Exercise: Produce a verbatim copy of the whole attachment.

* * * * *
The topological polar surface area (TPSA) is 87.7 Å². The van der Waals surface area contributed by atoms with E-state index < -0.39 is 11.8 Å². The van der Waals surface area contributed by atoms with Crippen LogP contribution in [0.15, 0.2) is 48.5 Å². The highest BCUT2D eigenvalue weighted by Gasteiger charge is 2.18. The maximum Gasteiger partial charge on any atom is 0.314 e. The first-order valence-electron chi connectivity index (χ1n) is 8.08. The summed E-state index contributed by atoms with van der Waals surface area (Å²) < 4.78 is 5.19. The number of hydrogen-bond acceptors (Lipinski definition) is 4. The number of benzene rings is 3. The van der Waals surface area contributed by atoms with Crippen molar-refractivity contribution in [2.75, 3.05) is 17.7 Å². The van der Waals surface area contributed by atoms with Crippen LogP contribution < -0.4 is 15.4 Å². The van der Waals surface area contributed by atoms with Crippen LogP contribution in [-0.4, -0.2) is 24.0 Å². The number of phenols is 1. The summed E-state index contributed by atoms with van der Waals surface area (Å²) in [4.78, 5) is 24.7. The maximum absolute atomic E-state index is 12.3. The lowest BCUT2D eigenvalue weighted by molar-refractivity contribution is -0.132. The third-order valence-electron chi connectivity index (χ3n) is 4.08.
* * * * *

The topological polar surface area (TPSA) is 87.7 Å². The van der Waals surface area contributed by atoms with E-state index < -0.39 is 11.8 Å². The van der Waals surface area contributed by atoms with Crippen LogP contribution in [0.15, 0.2) is 48.5 Å². The highest BCUT2D eigenvalue weighted by Gasteiger charge is 2.18. The maximum Gasteiger partial charge on any atom is 0.314 e. The first-order valence-electron chi connectivity index (χ1n) is 8.08. The summed E-state index contributed by atoms with van der Waals surface area (Å²) < 4.78 is 5.19. The number of hydrogen-bond acceptors (Lipinski definition) is 4. The number of benzene rings is 3. The van der Waals surface area contributed by atoms with Crippen molar-refractivity contribution in [2.75, 3.05) is 17.7 Å². The van der Waals surface area contributed by atoms with Crippen LogP contribution < -0.4 is 15.4 Å². The van der Waals surface area contributed by atoms with Crippen LogP contribution in [-0.4, -0.2) is 24.0 Å². The number of phenols is 1. The summed E-state index contributed by atoms with van der Waals surface area (Å²) in [4.78, 5) is 24.7. The maximum absolute atomic E-state index is 12.3. The lowest BCUT2D eigenvalue weighted by molar-refractivity contribution is -0.132. The third-order valence-electron chi connectivity index (χ3n) is 4.08.